Offensively, Crimea is an important source of power projection in the Black Sea and Eastern Mediterranean. Possession of Crimea and Abkhazia gave Russia the biggest share of the Black Sea coastline of any power in the region. Before this, its coastline was more or less equal to that of Georgia or Romania. More, the fleet in Sevastopol is the main source of Russian defense against NATO warships. In case of military conflict with Ukraine and NATO, Russia could initiate offensive operations using its Crimean assets along the more than 500-kilometer Ukrainian shore on the Black Sea and Sea of Azov to cut western supply lines to Odessa or even to Romania. It could also block NATO warships at the entrance to the Black Sea (i.e., the Bosporus Strait) using Russian warships and air defense systems stationed in Crimea. Moscow could also impose a blockade of Ukraine and even penetrate into its southern regions and support military formations in the Moldovan breakaway region of Trans-Dniester.

For Russia, another benefit of controlling Crimea is that, with a population of more than 2 million ethnic Slavs, the peninsula helped improve Russia’s demographic situation. Its annexation ensured that the population balance in the country, especially relating to non-Slavic groups in the North Caucasus, stayed in Moscow’s favor.

Nearly eight years since Crimea’s annexation, there is still a possibility of further escalation of conflict. Turkey supports the Crimean Tatars on the peninsula, with whom it shares ethnic and religious ties. It also provides military and economic support to Kyiv, acting as a counterweight to Russia. For Ankara, the entire northern Black Sea region with Crimea at the center is key to its security. If Russia were to occupy Odessa, it would amount to a return to the 18th century when Turkey lost key parts of its foothold in the region and a path was opened for Russian expansion into the Caucasus and the Balkans.

Russian influence in Crimea has strengthened, but Russia continues to fight for Crimea in other ways. Crimea remains unrecognized by many states of the world, which creates additional pressure on the introduction of Russia’s foreign trade. Social and economic issues, such as water supply and the development of the region in general, require immediate solutions, large financial investments and effective projects – none of which Russia can really afford right now. But it can’t afford to ignore Crimea either.

Ridvan Bari Urcosta at Geopolical Futures. Original here.










Senso comum, a nova lepra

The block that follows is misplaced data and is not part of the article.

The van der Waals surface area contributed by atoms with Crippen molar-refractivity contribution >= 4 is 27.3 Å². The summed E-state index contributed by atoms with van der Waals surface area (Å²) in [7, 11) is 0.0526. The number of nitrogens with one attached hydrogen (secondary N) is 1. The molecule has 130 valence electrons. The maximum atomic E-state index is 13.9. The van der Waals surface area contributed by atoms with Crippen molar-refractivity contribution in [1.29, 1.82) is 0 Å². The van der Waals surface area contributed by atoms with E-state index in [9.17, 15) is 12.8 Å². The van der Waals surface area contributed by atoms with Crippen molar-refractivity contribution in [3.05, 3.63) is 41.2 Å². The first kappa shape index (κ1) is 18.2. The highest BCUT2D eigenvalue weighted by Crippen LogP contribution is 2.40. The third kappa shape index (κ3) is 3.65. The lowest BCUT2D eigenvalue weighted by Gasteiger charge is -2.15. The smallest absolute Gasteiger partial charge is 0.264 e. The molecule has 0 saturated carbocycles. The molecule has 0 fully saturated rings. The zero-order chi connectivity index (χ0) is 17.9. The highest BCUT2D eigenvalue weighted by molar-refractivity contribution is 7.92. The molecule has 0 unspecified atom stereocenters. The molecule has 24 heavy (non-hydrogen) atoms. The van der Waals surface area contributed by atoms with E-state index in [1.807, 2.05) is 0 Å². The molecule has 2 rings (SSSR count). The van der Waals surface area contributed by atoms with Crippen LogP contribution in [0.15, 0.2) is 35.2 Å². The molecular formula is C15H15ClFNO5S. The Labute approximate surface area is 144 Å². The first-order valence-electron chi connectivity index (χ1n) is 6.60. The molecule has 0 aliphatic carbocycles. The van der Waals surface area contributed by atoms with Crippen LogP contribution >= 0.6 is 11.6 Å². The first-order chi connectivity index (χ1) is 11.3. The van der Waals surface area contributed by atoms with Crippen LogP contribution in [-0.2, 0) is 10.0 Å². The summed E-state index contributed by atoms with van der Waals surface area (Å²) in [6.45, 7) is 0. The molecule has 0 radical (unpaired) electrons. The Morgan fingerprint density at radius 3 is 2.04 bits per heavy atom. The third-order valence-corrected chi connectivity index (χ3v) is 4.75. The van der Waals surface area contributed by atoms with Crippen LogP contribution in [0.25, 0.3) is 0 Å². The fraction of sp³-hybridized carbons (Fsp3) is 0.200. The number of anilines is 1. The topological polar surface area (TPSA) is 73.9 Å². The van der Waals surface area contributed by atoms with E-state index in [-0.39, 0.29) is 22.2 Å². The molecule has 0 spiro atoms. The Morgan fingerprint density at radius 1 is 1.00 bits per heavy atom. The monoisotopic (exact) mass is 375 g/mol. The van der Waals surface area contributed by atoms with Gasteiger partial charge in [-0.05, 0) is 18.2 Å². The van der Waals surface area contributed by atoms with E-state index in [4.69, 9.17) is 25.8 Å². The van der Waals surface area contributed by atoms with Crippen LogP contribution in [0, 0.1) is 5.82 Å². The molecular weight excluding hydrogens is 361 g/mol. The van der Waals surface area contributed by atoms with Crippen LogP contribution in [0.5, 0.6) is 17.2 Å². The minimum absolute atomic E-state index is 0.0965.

Senso comum, a nova lepra, não-vacinados, os novos leprosos

20.11.21 | Duarte Pacheco Pereira

Dois leprosos a quem negam a entrada na cidade.

Dois leprosos a quem negam a entrada na cidade.
Um tem muletas; o outro está vestido de Lázaro, com bolsa e chocalho, para anunciar sua chegada.

Porque me hei de vacinar contra uma doença que não mata quase ninguém com uma vacina que, para além de não proteger da doença, tem efeitos secundários mortais?

Alberto Gonçalves escreveu um glossário da Pandemia de Histeria em Curso, glossário que abaixo se reproduz.


A histeria

que está sempre na onda

(glossário actualizado)


Os especialistas descobriram que as pessoas com 85 anos são mais propensas a adoecer e morrer do que as pessoas de 25. Em prol dos valores democráticos, lixa-se toda a gente.

Por Alberto Gonçalves no Observador às 00:21 de 20 de Novembro de 2021. Original e comentários aqui.

Casos. Número que se debita ao início das tardes sem finalidade discernível excepto manter o pânico em cima, conforme os estudos académicos recomendam. Vem invariavelmente acompanhado do R(t) e da Incidência, a parelha circense que confere um ar “técnico” à rábula.

Certificado. Certifica que o proprietário possui um certificado e que os demais são criminosos. Só por si, o certificado não vale nada na ausência de teste, que só por si não vale nada na ausência de certificado. E nada vale nada na ausência de máscara.

Ciência. Antigamente, fazia-se ciência. Agora “segue-se” a ciência, que pelos vistos já está feita. Seguir a ciência não dá trabalho nenhum nem implica particular conhecimento: basta dizer que a seguimos, proeza que logo rebaixa o interlocutor ao nível civilizacional de uma catatua e nos eleva ao nível de um dr. Fauci (que garantia que a SIDA se propagava pelo ar) e de dois Carlos Antunes (que, coitado, garante o que os telejornais e o governo lhe pedem para garantir).